You can read the background of this project here:
The Saturnalia Model Portfolio (ex-cash) retracted by -1.5% in May 2023. The Liv-ex 100 also fell by -2.0% during the same period. In relative terms, the portfolio outperformed the index by 0.5%.
What happened in the fine wine market?
The market is softening again — the Liv-ex Fine Wine 100 (the industry benchmark) was down 2% to its lowest level since March 2022. Not only that, but also the Liv-ex 100 broke below its support line, indicating a shift in market sentiment and a potential decisive change in the market’s trend.
Breaking a support line is often seen as a bearish signal, suggesting that selling pressure has increased and buyers are less willing to support the market at higher prices. It may trigger additional selling as investors perceive the breach of support as a signal to sell their positions or avoid entering new positions.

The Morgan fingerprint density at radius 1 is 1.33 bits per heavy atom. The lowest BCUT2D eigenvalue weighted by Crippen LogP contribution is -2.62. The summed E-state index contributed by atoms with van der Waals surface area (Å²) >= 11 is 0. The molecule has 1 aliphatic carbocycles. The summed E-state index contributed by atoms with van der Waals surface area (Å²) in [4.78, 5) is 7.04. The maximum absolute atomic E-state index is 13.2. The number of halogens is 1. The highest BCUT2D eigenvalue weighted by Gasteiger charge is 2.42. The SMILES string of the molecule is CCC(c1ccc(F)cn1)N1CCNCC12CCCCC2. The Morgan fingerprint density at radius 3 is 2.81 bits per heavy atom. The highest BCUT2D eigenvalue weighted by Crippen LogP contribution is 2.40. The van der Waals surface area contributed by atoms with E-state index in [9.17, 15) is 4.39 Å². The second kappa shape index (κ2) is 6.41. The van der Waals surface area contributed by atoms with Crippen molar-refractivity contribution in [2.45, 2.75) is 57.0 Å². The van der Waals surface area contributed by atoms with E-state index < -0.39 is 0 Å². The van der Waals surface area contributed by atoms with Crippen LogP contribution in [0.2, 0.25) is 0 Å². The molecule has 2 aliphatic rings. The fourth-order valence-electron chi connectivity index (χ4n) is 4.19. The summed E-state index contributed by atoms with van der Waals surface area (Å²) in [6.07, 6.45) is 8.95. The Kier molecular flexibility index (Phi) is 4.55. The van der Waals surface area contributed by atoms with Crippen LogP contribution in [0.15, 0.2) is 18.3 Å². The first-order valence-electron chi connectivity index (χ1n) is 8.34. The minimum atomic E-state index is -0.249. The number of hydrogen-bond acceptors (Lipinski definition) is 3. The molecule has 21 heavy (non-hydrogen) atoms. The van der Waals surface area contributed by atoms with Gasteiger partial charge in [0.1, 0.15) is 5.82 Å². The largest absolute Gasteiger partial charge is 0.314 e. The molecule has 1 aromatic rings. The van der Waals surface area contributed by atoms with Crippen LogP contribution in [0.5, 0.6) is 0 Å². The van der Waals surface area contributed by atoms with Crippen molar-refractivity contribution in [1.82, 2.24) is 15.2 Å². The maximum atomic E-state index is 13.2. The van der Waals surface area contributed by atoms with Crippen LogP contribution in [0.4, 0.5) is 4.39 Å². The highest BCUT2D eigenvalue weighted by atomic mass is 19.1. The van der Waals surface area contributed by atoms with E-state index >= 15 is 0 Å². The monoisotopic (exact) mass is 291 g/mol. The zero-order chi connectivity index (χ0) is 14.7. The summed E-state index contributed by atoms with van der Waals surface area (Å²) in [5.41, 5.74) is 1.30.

You may have noticed that I haven’t added wines to the portfolio in the last few months — that’s because I was expecting a stronger signal that the market was going one way or another.
This, once again sets the stage for …
…En Primeur 2022
The sentiment surrounding the current En Primeur campaign is marked by confusion. Some view it as tedious and erratic, while others struggle to comprehend it. In the last pool, 83% of you said they haven’t bought EP and they don’t intend to — not a scientific survey, but it sets the mood.